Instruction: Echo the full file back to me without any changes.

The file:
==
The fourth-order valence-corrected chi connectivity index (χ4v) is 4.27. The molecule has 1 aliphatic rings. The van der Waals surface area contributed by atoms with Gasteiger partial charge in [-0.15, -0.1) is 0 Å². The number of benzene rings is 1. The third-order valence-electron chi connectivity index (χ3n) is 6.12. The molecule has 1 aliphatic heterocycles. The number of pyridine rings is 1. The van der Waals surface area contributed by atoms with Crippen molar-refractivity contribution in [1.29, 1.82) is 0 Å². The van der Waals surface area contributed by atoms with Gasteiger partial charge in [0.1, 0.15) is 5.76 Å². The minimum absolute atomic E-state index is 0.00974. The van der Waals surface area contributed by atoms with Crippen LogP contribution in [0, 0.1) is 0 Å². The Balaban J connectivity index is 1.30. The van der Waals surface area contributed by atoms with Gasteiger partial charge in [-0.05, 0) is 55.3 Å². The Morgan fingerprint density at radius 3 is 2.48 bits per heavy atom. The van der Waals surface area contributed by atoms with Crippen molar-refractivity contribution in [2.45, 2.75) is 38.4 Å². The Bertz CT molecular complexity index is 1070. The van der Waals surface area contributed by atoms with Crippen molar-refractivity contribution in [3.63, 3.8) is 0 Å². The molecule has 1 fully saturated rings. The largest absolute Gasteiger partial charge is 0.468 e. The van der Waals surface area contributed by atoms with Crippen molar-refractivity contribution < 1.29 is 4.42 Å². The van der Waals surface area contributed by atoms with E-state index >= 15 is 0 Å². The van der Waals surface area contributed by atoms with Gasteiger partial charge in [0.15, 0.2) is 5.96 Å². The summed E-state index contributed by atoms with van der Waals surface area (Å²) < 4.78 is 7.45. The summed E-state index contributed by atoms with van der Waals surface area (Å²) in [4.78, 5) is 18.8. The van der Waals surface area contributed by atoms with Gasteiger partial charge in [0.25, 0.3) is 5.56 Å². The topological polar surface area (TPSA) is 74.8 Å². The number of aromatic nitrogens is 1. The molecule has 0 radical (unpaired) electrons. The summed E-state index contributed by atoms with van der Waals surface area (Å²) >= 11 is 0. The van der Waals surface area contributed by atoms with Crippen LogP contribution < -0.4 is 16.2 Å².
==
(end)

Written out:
The fourth-order valence-corrected chi connectivity index (χ4v) is 4.27. The molecule has 1 aliphatic rings. The van der Waals surface area contributed by atoms with Gasteiger partial charge in [-0.15, -0.1) is 0 Å². The number of benzene rings is 1. The third-order valence-electron chi connectivity index (χ3n) is 6.12. The molecule has 1 aliphatic heterocycles. The number of pyridine rings is 1. The van der Waals surface area contributed by atoms with Crippen molar-refractivity contribution in [1.29, 1.82) is 0 Å². The van der Waals surface area contributed by atoms with Gasteiger partial charge in [0.1, 0.15) is 5.76 Å². The minimum absolute atomic E-state index is 0.00974. The van der Waals surface area contributed by atoms with Crippen LogP contribution in [0, 0.1) is 0 Å². The Balaban J connectivity index is 1.30. The van der Waals surface area contributed by atoms with Gasteiger partial charge in [-0.05, 0) is 55.3 Å². The Morgan fingerprint density at radius 3 is 2.48 bits per heavy atom. The van der Waals surface area contributed by atoms with Crippen molar-refractivity contribution in [2.45, 2.75) is 38.4 Å². The Bertz CT molecular complexity index is 1070. The van der Waals surface area contributed by atoms with Crippen molar-refractivity contribution in [3.63, 3.8) is 0 Å². The molecule has 1 fully saturated rings. The largest absolute Gasteiger partial charge is 0.468 e. The van der Waals surface area contributed by atoms with Crippen molar-refractivity contribution < 1.29 is 4.42 Å². The van der Waals surface area contributed by atoms with E-state index >= 15 is 0 Å². The van der Waals surface area contributed by atoms with Gasteiger partial charge in [0.15, 0.2) is 5.96 Å². The summed E-state index contributed by atoms with van der Waals surface area (Å²) < 4.78 is 7.45. The summed E-state index contributed by atoms with van der Waals surface area (Å²) in [4.78, 5) is 18.8. The van der Waals surface area contributed by atoms with Gasteiger partial charge in [0.25, 0.3) is 5.56 Å². The topological polar surface area (TPSA) is 74.8 Å². The number of aromatic nitrogens is 1. The molecule has 0 radical (unpaired) electrons. The summed E-state index contributed by atoms with van der Waals surface area (Å²) >= 11 is 0. The van der Waals surface area contributed by atoms with Crippen LogP contribution < -0.4 is 16.2 Å².